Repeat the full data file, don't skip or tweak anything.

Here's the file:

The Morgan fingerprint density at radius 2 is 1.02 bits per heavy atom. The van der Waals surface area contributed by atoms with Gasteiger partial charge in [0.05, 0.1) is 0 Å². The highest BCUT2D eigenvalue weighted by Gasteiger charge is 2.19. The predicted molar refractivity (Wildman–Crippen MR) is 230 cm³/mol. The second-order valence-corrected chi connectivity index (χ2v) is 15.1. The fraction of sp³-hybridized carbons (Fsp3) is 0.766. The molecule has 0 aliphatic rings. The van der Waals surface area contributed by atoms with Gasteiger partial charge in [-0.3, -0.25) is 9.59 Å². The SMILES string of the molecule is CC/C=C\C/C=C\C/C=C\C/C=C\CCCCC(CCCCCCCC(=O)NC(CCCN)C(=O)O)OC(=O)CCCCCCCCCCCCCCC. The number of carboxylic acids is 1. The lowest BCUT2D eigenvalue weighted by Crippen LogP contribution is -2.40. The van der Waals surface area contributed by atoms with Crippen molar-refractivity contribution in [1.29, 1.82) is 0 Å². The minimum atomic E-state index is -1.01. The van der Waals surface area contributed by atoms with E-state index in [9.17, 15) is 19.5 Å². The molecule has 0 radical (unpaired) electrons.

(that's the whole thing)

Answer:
The Morgan fingerprint density at radius 2 is 1.02 bits per heavy atom. The van der Waals surface area contributed by atoms with Gasteiger partial charge in [0.05, 0.1) is 0 Å². The highest BCUT2D eigenvalue weighted by Gasteiger charge is 2.19. The predicted molar refractivity (Wildman–Crippen MR) is 230 cm³/mol. The second-order valence-corrected chi connectivity index (χ2v) is 15.1. The fraction of sp³-hybridized carbons (Fsp3) is 0.766. The molecule has 0 aliphatic rings. The van der Waals surface area contributed by atoms with Gasteiger partial charge in [-0.3, -0.25) is 9.59 Å². The SMILES string of the molecule is CC/C=C\C/C=C\C/C=C\C/C=C\CCCCC(CCCCCCCC(=O)NC(CCCN)C(=O)O)OC(=O)CCCCCCCCCCCCCCC. The number of carboxylic acids is 1. The lowest BCUT2D eigenvalue weighted by Crippen LogP contribution is -2.40. The van der Waals surface area contributed by atoms with Crippen molar-refractivity contribution in [1.29, 1.82) is 0 Å². The minimum atomic E-state index is -1.01. The van der Waals surface area contributed by atoms with E-state index in [9.17, 15) is 19.5 Å². The molecule has 0 radical (unpaired) electrons.